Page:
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It has been a busy week.

 

On Wednesday, I was at a conference in Birmingham on Faith in Research. It was reporting on research that has been or is being done about church life and about the statistics and data available to use in research.  I went because I am on the Statistics Reference Panel – one of the last responsibilities I have within the wider church.  It means I go to a meeting in London twice a year, which helps to give me a wider perspective.

 

There is a lot of research happening at the moment.  People see that church life is changing rapidly, and they are trying to understand what is really happening, and what are the factors that make the difference between a struggling church and a thriving church.  Research is important, because it helps you to see what is really happening, not what we assume is happening.

 

So it made me think about what it means to be a church today, in relation to God who is Father, Son and Holy Spirit.

 

One guy spoke about people who had stopped going to church.

 

He came across some research which looked into why people had left church.  And the reasons all seemed pretty trivial: types of building, styles of worship, the vicar’s sermons, even the flower rota.  But if you looked more closely at the research, you would realise that this information came from people who were still in the church, reflecting on the people they knew who had left church.  You just have to think about what folks say about other people who have left, and they put it down to some trivial reason or other.

 

The reality is somewhat different if you actually ask the people themselves about giving up church.  For the most part, people left gradually after a long time of frustration and deep soul searching.  A goodly proportion of those who stopped going to church altogether still had faith, and often quite deep faith.  When they stopped going to church, they were able to other things, such as volunteering and having deep conversations about faith and praying with friends.  In other words, for some people who stop going to church do it because it is the only way they can flourish spiritually.  The researcher calls it “the Invisible Church”.  This was a surprise to most of us, because we tend to assume that people who leave church have lost their faith or fallen out with God.

 

In this church, we are trying to be more welcoming.  Another speaker at the conference pointed out that there is a difference between a church being welcoming and people feeling that they belong.  And it’s the hidden things that make people feel they belong – or not.  Its issues like whether the newcomer feels that there are people like them in the church that they can relate to.  It’s church members who are grumbling in corners and being negative that can put people off.  It’s the bullying that can happen in churches, the way power is played out.  So many things can get in the way of people feeling that they belong.

 

I really like a comment from the Bishop of Manchester, who was chairing the conference, that he had been impressed by research that showed that people who pray build better social networks.  I found that very helpful – as you know I am passionate about prayer, which is absolutely essential to the Christian life.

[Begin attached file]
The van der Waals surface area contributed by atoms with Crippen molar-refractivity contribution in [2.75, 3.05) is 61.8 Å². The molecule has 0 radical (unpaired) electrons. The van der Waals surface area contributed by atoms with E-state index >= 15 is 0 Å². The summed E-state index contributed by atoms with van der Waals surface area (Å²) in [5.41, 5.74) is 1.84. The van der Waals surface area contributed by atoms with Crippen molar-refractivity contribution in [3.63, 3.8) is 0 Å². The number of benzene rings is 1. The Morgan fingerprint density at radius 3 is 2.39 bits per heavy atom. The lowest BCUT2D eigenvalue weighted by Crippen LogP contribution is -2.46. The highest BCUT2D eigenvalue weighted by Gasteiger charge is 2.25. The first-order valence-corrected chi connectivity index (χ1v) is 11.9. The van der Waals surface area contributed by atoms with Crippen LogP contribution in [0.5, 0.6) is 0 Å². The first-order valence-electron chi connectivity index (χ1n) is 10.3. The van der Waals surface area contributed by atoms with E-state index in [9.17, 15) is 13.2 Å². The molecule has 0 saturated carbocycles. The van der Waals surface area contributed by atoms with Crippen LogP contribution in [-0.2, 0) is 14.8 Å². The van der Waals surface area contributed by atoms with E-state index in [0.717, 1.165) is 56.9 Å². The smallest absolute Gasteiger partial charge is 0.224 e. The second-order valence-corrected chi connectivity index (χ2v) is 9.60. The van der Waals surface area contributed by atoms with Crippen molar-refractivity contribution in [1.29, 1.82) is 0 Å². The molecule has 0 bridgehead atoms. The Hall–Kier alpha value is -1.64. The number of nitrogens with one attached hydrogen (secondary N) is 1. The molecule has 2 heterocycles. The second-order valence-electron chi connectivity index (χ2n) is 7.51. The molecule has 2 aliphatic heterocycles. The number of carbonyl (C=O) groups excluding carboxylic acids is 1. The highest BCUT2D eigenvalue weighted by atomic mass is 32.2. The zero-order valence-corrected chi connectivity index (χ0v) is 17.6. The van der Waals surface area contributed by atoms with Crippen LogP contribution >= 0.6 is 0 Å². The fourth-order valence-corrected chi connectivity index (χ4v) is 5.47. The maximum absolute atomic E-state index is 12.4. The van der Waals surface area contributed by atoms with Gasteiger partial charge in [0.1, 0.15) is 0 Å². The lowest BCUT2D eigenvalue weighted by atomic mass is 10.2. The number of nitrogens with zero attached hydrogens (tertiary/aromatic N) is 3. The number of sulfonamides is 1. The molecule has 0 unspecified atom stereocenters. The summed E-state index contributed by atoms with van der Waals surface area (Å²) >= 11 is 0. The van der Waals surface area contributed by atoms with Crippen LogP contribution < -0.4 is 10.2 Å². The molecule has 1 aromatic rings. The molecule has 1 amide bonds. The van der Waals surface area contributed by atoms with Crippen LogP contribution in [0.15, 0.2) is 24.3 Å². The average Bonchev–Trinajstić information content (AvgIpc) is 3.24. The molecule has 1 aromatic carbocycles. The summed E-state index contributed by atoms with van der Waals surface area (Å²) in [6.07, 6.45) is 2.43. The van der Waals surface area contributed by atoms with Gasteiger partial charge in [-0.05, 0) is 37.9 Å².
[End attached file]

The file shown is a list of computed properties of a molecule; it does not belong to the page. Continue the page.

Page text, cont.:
And then yesterday, I was at Diocesan Synod.  Most of the agenda was about we develop our churches so that they can bless the communities in which we are placed.  That in itself is a really important question – for us, and for every church in the diocese – how can we bless this area, the people of Bensham & Teams?  But once again, it was looking at the question of what it means to be a church today, the body of Christ, and who we are in relation to our great God, Father, Son and Holy Spirit.

 

One issue is how we tell people about Jesus.  There will be a big mission event in March next year, when 20 bishops and their teams will descend on Durham Diocese for 4 days and take part in loads of events that have been arranged by parishes, deaneries and schools.  They can be big events or small.  But they will be occasions designed not just for church members, but for the wider community, and people will be expected to bring along their friends.  I have a booklet about the Mission here, and it would be good if people could read it, pray about it and have some ideas about what we might do.

 

We also heard about a new course called The Blessing Course, which the Diocese is developing to help people grow as disciples.  We are all disciples.  We are all followers of Jesus.  But what does it mean to be a disciple?

 

As for the clergy, the Diocese is developing a mission leadership course and all parish clergy will be expected to take part.

 

We were reminded about how important the Deanery Plans are, which should help us work together on Mission, on how we develop our churches and how we organise ourselves.  They should reflect how we plan to go forward on the priorities of growing our churches, tackling poverty, and reaching out to children and young people.

 

It all raises some important questions for us here.

  • What it means to be church, the body of Christ, here in Bensham & Teams?
  • How can we grow as a church?
  • How can we foster faith for children and young people here in church?
  • How can we reach out to people who are struggling because of poverty, isolation, lack of friendships and networks, lack of work and prospects?

Some of the things we already do are an important part of that, such as Fun @ 4 and the Lunch Club. But it is very easy to become a church club rather than the active, living, vibrant, praying, witnessing Body of Christ.  How can we take this forward?

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